UFC featherweight champion Max Holloway smashes records with bloody UFC 231 win

UFC featherweight champion Max Holloway smashes records with bloody UFC 231 win

TORONTO — The tributes were quick to roll in after featherweight champion Max (Blessed) Holloway’s bloody, brutal and lopsided TKO win over No. 1 challenger Brian (T-City) Ortega at UFC 231.

“What a fight … You are a great champion,” tweeted lightweight title-holder Khabib Nurmagomedov.

“Feels like he is gonna run this division about as long as he wants,” added UFC welterweight Ben Askren, a former One Championship and Bellator champion.

“He possibly could be the greatest (featherweight) ever,” summed up UFC president Dana White.

Brazil’s Jose Aldo, who defended his WEC and UFC titles nine times, was long considered the gold standard of MMA featherweights. Holloway beat him twice, leaving him a bloody mess.

If White has his way, Holloway (20-3-0) will turns his sights on the lightweight division next. White wants the Hawaiian to move up to 155 pounds to avoid the gruelling weight cut to make 145.

“I think he’s done everything he can do at 145,” he said.

Avoiding the Blessed Express will have UFC featherweights heaving a sigh of relief. And likely help their health.

Coming off a year-long absence due to a variety of ailments, Holloway silenced any doubters with a masterful striking performance Saturday night before a soldout Scotiabank Arena crowd of 19,039.

And he did it against a quality opponent.

The 27-year-old Ortega arrived unbeaten in 15 fights. A Brazilian jiu-jitsu black belt who can tie opponents up like a pretzel without going to the ground, the laid-back Californian can also punch. He handed former Frankie (The Answer) Edgar his first stoppage loss with an uppercut that literally lifted the former lightweight champion off his feet while turning out his lights.

But Ortega (14-1-0 with one no contest) had no answers for Holloway, who battered him for four rounds until the doctor stopped the beating.

Ortega’s left eye was virtually closed, his nose likely broken and his face a bloody mask. It was a testament to Ortega’s toughness that he made it that far.

“One of the sickest fights I’ve ever seen … What a fight,” said White, who applauded the doctor’s decision to halt the bout.

According to FightMetric, Holloway connected on 290 of 490 significant strikes — a UFC single-fight record — and by the end they came in bunches, hammering Ortega’s face like Rocky and the side of beef.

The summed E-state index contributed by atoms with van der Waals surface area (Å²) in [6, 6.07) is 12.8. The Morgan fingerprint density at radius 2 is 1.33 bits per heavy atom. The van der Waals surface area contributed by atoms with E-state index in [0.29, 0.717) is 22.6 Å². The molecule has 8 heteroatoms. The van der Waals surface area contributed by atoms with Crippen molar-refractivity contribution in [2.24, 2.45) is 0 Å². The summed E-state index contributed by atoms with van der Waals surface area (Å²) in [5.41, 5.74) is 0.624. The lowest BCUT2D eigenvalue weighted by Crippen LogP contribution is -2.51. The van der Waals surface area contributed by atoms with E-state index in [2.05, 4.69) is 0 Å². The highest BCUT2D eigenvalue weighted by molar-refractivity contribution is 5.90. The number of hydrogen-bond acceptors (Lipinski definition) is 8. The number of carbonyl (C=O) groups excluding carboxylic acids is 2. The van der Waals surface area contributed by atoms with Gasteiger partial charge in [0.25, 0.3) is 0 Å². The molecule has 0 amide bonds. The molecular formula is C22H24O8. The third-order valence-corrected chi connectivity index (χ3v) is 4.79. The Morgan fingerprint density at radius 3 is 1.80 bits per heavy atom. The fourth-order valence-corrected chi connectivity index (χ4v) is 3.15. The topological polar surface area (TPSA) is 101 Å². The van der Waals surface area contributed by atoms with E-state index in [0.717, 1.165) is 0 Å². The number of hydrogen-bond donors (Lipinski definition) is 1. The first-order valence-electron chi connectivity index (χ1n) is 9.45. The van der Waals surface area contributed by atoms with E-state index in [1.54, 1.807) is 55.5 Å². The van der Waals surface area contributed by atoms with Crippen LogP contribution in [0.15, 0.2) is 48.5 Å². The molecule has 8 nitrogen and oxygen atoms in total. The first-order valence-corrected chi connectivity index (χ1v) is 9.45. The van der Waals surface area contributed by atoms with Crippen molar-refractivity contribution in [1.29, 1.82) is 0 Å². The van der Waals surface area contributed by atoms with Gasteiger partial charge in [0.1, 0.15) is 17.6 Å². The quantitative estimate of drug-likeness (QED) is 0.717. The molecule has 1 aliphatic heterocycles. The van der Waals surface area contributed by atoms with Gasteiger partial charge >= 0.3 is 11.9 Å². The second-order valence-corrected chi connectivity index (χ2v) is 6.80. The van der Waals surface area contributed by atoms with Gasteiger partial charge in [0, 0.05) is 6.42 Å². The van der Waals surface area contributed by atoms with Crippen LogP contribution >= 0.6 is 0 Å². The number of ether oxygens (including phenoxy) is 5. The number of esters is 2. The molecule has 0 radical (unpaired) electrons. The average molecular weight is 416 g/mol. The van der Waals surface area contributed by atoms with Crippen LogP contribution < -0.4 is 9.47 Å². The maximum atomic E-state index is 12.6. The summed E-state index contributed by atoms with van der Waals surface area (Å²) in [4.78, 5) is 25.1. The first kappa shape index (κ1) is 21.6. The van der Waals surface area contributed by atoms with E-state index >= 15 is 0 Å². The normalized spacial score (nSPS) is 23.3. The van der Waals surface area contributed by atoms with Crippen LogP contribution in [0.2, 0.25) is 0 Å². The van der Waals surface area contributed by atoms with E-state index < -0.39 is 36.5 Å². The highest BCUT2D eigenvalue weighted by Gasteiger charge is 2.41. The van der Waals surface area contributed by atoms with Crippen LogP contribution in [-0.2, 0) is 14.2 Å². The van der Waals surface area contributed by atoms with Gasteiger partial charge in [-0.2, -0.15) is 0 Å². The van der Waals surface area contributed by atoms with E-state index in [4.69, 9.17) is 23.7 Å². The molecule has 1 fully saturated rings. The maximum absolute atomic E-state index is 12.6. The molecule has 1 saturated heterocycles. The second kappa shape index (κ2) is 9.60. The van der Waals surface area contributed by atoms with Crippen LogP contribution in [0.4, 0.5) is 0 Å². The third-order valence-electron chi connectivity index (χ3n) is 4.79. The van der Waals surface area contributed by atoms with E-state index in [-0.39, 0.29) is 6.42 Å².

The two fighters combined for 400 significant strikes landed (Ortega connected on 110 of 292 attempts), erasing the UFC single-fight record of 334 set by Nate Diaz and Donald Cerrone in a 2011 three-round bout.

Holloway moved into first place in all-time significant strikes landed in the UFC with 1,627, passing Michael Bisping (1,567) and Edgar (1,463).

When the dust settled, Holloway had won his 13th straight, tying Georges St-Pierre, Demetrious Johnson and Jon (Bones) Jones for second in UFC history behind Anderson Silva’s 16.

“Surprise, surprise, the King is Max,” Holloway said with a cackle as he met the media early Sunday morning.

Ortega did not take part in the news conference, no doubt receiving medical treatment.

A volume striker, Holloway has befuddled fighters with his standup skills. Able to control the distance and dictate the standup game, he has overwhelmed one opponent after another. His right hand hit the left side of Ortega’s face like a piston.

His superb takedown defence, meanwhile, robs rivals of many of their skills. Prior to Saturday night, Holloway had not been taken down since an August 2014 win over Clay Collard, who landed one of 10 takedown attempts. Holloway had repelled all 27 takedowns attempted in his nine previous bouts since then.

Ortega was credited with two takedowns, out of 11 attempts, but Holloway quickly got back to his feet both times.

A showman, the champion danced at one point. He invited Ortega to hit him another time, dropping his hands. When Ortega landed a punch, Holloway nodded as if to give props. Then he hit him back repeatedly.

As for who is the greatest at 145 pounds, the 27-year-old Holloway still references Aldo.

“When I’m 30 or 31 or his age (32), then you ask me if I’m the greatest featherweight of all time,” he said. “But at the end of the day I want to be the pound-for-pound No. 1.”

Holloway went into UFC 231 as No. 5 in the UFC pound-for-pound rankings behind light-heavyweight and heavyweight champion Daniel Cormier, Nurmagomedov, Jones and bantamweight title-holder T.J. Dillashaw.

He is likely to climb when the new rankings come out.

A happy go-lucky Hawaiian whose ever-present six-year-old son is dubbed Mini-Blessed, Holloway admits to going through depression earlier this year when doctors could not explain concussion-like symptoms that forced him out of a planned UFC UFC 226 date with Ortega in July.

White believes the issue was due to the weight cut.

Restored to health, Holloway picked up an extra US$100,000 in bonuses for fight and performance of the night. And his bank account is likely to keep growing if White convinces him to move up in weight.

“Dana White is the boss. The boss is looking for super-fights,” Holloway said.

There are plenty available at 155 pounds from Nurmagomedov to Conor McGregor, who handed him his last loss in August 2013. No. 1 contender Tony Ferguson has already volunteered his services.

“I ain’t picky,” said Holloway. “Feed me. They all can get it.”

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